Back in 1956 a scientists named Dean Bumpus from the Woods Hole Oceanographic Institution in Cape Cod was out in the ocean tossing bottles into the water as a way to track ocean currents. Recently a scientist that was studying grey seals near Nova Scotia found one of the messages in a bottle, 58 years later.
The bottle was discovered 300 miles from where it was released and was found under a pile of debris on the beach. The scientist who found the bottle was Warren Joyce. The bottle was one of 300,000 that were dumped into the Atlantic ocean between 1956 and 1972 as part of the Bumpus study of surface and bottom ocean currents.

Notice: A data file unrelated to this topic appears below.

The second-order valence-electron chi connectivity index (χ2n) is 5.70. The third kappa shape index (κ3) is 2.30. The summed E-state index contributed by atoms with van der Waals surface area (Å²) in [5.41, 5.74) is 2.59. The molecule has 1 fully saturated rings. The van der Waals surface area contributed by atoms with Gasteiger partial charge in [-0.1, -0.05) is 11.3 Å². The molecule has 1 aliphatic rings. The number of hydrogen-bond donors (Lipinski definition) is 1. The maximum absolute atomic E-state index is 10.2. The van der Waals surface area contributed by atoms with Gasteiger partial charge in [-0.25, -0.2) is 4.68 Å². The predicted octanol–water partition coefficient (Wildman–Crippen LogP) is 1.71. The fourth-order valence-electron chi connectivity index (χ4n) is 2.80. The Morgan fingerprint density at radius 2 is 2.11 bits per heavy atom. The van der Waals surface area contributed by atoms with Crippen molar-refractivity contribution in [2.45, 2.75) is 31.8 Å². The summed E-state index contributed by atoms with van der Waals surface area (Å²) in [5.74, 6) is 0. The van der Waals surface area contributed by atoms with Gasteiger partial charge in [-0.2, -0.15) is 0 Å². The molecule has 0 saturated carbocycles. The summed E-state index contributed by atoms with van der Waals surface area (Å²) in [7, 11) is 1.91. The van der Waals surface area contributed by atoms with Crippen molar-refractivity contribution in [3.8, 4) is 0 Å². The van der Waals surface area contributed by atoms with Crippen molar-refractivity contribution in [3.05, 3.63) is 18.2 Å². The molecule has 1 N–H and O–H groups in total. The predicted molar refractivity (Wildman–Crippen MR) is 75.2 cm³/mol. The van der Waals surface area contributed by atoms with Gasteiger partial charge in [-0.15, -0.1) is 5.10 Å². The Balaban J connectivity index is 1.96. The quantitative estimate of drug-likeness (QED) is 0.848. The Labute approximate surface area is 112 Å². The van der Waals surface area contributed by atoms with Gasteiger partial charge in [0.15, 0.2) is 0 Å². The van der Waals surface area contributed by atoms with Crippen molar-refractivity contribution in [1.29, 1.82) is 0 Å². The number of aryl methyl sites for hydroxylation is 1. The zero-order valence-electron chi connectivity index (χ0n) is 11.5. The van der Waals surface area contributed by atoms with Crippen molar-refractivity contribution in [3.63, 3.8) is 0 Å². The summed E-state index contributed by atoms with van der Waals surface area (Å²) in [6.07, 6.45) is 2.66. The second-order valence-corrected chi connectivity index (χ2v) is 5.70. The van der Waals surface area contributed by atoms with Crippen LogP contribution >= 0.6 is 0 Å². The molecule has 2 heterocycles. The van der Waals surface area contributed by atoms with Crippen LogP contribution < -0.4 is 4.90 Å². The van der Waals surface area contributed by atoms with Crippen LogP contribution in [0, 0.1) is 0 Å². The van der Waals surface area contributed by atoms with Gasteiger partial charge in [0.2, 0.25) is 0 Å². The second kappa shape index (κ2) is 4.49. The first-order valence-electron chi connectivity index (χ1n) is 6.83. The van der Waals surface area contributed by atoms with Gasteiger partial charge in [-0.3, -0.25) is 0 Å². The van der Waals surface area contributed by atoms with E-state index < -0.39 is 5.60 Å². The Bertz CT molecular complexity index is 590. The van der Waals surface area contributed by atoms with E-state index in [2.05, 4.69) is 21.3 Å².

So far, only about 10% of the 300,000 bottles dumped into the ocean during the project have been discovered. Joyce found his bottle on January 20 on Sable island. The postcard inside the bottle asked the finder to contact Woods Hole to give them the time and place where the bottle was discovered.
The reward for reporting the information offered in 1956 was a 50-cent piece. The Woods Hole team plans to send Joyce his half dollar. Joyce said he didn’t want the reward, but the team is sending it anyway. As for why the team used bottles, Woods Hole scientists say that they were the only way to track currents back then since satellites didn’t exist. The bottle Joyce was found was released not far from Nova Scotia on April 26, 1956.
SOURCE: Fox News